The strengthening of the rand against the currencies of South Africa’s source markets, has not impacted bookings. According to XE Currency Tables, the rand had strengthened by 25% against the British pound, 17% against the euro, and 15% against the dollar on January 29, 2017 compared with the same time last year.

Bookings for January 2017 had not slowed, even though the rand had strengthened, said Onne Vegter, MD of Wild Wings Safaris. He said the exchange rate was not a factor that influenced the planning of a trip. “There are other factors that have a much bigger effect,” said Vegter, mentioning  Ebola and immigration regulations.

He said there was more likely to be a change in booking patterns when the rand dropped in value rather than when it strengthened. People who were uncertain of whether to visit South Africa would choose to book and pay while the rand was weak, he said.

Vegter said rates had not been affected that much by the exchange rate, unless a property was priced in dollars, in which case the rand pricing might change. “But people, don’t pay in rands; they pay the US dollar cost anyway.” However, he said rand-priced properties would be significantly more expensive for overseas tourists.

Another operator, however, has experienced some changes in rates based on currency fluctuations. Mariska Yntema, Product Manager at Jenman Safaris, said there had been a decrease in prices comparing January 2016 and January 2017. “Generally our ZAR costs increase between 8% and 10% year on year. With the fluctuation in exchange rates, our EUR and USD prices have, however, decreased from 2016-2017 on the South Africa tailor-made products, anything from 5% up to 20%,” said Yntema.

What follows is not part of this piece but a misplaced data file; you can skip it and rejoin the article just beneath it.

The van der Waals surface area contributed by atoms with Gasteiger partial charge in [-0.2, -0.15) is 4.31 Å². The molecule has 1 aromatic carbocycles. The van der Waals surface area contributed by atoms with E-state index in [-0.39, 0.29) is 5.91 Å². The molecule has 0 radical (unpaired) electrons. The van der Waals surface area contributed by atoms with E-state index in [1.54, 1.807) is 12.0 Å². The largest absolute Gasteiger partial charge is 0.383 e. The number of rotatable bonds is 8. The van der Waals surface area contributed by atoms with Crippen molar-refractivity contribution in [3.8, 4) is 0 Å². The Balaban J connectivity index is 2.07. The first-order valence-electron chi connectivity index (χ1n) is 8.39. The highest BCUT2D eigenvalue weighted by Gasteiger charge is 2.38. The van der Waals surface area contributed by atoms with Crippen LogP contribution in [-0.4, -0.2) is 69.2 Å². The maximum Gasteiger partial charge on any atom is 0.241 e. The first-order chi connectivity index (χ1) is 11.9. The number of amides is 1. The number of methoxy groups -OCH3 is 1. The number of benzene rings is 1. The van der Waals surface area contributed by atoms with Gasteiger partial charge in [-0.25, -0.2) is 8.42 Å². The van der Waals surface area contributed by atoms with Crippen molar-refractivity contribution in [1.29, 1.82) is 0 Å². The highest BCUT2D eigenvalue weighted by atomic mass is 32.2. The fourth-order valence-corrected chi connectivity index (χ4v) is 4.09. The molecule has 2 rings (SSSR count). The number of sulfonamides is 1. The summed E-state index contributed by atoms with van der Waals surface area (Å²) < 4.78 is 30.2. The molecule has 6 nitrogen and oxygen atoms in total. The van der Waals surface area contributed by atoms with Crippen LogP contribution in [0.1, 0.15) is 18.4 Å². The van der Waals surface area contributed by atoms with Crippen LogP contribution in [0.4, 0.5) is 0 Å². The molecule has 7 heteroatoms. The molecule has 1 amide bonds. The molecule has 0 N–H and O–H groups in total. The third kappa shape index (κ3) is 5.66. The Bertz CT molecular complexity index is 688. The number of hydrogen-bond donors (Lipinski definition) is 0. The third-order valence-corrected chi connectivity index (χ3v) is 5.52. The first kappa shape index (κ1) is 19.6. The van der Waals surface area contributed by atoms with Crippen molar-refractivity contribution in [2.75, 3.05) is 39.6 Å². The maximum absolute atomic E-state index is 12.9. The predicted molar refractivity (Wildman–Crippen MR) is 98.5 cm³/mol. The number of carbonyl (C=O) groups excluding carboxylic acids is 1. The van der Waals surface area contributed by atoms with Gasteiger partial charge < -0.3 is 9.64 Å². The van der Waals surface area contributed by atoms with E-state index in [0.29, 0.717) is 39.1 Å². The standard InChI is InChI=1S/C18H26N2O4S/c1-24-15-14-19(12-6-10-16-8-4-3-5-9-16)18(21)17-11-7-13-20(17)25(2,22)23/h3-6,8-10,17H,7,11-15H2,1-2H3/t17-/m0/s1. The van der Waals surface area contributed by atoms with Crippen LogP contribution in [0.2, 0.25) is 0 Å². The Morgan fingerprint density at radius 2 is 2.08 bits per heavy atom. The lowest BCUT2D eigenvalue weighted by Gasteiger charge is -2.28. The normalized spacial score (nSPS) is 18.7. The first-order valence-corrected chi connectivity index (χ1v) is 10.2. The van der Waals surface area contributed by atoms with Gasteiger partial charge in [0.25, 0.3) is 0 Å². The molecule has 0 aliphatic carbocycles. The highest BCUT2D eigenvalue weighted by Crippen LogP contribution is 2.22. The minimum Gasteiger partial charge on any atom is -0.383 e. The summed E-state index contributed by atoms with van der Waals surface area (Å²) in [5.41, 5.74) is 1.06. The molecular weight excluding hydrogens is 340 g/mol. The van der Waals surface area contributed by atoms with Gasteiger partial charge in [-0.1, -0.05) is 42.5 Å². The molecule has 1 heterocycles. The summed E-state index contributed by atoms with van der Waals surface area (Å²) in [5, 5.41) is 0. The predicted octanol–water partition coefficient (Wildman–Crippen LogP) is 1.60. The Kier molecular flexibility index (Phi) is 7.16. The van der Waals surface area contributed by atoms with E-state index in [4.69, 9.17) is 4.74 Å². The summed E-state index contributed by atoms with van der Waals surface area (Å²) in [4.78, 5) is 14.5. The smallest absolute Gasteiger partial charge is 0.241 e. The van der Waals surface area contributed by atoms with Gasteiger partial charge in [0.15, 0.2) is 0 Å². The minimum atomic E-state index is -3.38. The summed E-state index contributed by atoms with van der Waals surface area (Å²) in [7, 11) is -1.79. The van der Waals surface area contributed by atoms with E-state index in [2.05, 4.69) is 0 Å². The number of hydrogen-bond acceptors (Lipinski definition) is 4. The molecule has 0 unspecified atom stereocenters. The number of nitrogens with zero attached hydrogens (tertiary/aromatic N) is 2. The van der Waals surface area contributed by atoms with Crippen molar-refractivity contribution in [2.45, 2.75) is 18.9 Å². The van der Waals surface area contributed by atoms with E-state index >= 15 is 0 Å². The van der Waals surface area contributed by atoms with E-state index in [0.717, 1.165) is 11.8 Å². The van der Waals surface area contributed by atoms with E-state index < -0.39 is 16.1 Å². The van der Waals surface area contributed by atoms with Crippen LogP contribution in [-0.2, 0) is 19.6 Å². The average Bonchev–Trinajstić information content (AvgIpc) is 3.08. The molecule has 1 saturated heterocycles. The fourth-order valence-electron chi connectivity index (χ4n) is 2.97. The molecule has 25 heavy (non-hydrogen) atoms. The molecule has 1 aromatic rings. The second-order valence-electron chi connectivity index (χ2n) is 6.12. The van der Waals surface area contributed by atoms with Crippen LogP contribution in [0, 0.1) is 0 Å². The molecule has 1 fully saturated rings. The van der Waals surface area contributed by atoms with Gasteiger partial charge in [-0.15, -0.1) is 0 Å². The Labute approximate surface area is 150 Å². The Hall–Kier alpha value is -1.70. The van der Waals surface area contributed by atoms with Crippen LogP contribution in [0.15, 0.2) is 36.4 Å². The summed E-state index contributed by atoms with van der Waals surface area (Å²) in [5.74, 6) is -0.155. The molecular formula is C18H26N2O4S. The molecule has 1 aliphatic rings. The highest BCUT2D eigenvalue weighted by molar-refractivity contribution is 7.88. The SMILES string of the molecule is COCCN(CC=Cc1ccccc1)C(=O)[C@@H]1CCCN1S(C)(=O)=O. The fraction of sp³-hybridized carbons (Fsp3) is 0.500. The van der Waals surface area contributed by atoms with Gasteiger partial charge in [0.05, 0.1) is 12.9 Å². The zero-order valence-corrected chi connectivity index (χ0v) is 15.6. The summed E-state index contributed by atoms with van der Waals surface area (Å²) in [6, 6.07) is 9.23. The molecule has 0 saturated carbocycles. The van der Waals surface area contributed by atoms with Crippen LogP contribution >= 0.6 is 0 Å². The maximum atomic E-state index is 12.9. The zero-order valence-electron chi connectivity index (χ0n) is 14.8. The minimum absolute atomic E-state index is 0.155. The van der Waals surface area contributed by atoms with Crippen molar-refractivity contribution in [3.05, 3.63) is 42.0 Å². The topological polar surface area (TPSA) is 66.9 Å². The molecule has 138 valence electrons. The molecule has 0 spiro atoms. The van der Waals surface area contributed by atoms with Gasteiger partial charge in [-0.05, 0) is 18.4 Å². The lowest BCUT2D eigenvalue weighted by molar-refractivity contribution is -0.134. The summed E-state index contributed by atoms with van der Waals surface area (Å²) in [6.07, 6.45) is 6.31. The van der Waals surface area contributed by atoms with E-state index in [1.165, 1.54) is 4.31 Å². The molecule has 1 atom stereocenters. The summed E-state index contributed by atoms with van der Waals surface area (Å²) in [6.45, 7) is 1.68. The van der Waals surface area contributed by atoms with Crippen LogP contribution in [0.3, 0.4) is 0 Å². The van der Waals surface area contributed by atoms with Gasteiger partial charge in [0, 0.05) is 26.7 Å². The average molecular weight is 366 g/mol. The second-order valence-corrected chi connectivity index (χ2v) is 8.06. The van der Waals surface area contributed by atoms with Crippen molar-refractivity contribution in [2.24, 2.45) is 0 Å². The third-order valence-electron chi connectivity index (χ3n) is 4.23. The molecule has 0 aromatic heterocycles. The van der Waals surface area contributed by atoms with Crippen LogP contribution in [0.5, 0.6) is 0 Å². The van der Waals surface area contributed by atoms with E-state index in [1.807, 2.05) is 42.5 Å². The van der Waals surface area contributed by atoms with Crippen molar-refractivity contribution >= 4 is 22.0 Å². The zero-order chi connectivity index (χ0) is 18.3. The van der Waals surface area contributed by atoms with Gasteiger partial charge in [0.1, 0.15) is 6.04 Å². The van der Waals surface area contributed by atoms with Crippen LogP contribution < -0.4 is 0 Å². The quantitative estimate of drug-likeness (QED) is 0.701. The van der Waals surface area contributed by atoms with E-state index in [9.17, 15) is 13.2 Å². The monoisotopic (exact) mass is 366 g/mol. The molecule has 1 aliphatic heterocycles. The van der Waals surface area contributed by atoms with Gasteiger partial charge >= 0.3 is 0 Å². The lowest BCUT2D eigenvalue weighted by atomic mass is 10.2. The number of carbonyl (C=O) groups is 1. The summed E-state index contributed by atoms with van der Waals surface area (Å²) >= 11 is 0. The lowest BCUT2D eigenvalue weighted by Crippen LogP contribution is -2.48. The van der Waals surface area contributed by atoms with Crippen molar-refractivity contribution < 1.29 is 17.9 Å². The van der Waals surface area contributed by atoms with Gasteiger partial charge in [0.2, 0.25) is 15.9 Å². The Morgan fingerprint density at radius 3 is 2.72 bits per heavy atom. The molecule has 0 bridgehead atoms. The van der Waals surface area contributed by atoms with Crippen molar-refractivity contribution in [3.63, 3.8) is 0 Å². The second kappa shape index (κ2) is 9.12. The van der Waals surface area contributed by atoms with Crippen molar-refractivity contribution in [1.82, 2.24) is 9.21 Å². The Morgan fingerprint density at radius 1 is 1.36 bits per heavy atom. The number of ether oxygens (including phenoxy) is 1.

She added that suppliers had also made significant rate increases for 2017, following more gradual increases in the past.

Katja Quasdorf, CEO of Jenman African Safaris, added that while currency fluctuations might influence short-term marketing efforts and last-minute packages, a lot of marketing was planned long-term, so basing these efforts on a weak or strong currency was rather risky. “You never know what a currency will be doing, as opinions and speculations go in both directions,” she said.

The rand is not the only currency to have strengthened in the last year. As South Africa’s rand has strengthened against the British Pound, currencies of competing destinations for the UK market have also strengthened. The US dollar, Australian dollar and Thai Baht all strengthened against the British Pound on January 29, 2017 compared with the same time last year. Against the British Pound, the US dollar strengthened by 12%, the Australian dollar strengthened by 17%, and the Thai Baht strengthened by 13%. “Even though the rand has strengthened more than others, it is still much better value for money compared to the US dollar-based destinations that we compete with,” concluded Vegter.